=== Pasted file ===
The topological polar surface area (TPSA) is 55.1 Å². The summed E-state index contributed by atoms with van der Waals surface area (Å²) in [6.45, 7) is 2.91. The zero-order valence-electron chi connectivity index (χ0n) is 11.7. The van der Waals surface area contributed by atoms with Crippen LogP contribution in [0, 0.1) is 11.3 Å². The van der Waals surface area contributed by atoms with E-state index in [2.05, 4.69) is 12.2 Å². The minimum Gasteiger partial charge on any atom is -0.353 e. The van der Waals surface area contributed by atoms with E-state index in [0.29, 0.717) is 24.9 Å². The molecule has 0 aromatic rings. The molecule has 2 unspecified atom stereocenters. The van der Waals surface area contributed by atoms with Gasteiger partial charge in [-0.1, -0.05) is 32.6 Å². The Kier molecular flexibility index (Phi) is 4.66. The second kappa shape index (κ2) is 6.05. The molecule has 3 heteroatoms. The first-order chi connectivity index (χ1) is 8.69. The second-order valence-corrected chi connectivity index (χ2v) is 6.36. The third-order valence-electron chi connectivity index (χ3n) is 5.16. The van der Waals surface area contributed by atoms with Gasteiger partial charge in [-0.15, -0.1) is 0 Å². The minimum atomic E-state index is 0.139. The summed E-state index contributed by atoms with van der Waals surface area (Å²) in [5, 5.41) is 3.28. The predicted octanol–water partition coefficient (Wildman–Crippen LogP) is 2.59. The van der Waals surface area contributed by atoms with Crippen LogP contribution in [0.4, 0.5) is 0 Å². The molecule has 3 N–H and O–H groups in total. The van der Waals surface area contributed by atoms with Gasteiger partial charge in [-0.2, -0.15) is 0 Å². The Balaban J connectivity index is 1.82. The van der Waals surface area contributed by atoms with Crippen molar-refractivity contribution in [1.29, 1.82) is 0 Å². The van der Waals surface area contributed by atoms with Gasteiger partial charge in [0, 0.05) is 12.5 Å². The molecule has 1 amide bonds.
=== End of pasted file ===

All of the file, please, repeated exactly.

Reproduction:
The topological polar surface area (TPSA) is 55.1 Å². The summed E-state index contributed by atoms with van der Waals surface area (Å²) in [6.45, 7) is 2.91. The zero-order valence-electron chi connectivity index (χ0n) is 11.7. The van der Waals surface area contributed by atoms with Crippen LogP contribution in [0, 0.1) is 11.3 Å². The van der Waals surface area contributed by atoms with E-state index in [2.05, 4.69) is 12.2 Å². The minimum Gasteiger partial charge on any atom is -0.353 e. The van der Waals surface area contributed by atoms with E-state index in [0.29, 0.717) is 24.9 Å². The molecule has 0 aromatic rings. The molecule has 2 unspecified atom stereocenters. The van der Waals surface area contributed by atoms with Gasteiger partial charge in [-0.1, -0.05) is 32.6 Å². The Kier molecular flexibility index (Phi) is 4.66. The second kappa shape index (κ2) is 6.05. The molecule has 3 heteroatoms. The first-order chi connectivity index (χ1) is 8.69. The second-order valence-corrected chi connectivity index (χ2v) is 6.36. The third-order valence-electron chi connectivity index (χ3n) is 5.16. The van der Waals surface area contributed by atoms with Gasteiger partial charge in [-0.15, -0.1) is 0 Å². The minimum atomic E-state index is 0.139. The summed E-state index contributed by atoms with van der Waals surface area (Å²) in [5, 5.41) is 3.28. The predicted octanol–water partition coefficient (Wildman–Crippen LogP) is 2.59. The van der Waals surface area contributed by atoms with Crippen LogP contribution in [0.4, 0.5) is 0 Å². The molecule has 3 N–H and O–H groups in total. The van der Waals surface area contributed by atoms with Gasteiger partial charge in [-0.2, -0.15) is 0 Å². The Balaban J connectivity index is 1.82. The van der Waals surface area contributed by atoms with Crippen molar-refractivity contribution in [1.29, 1.82) is 0 Å². The van der Waals surface area contributed by atoms with Gasteiger partial charge in [0, 0.05) is 12.5 Å². The molecule has 1 amide bonds.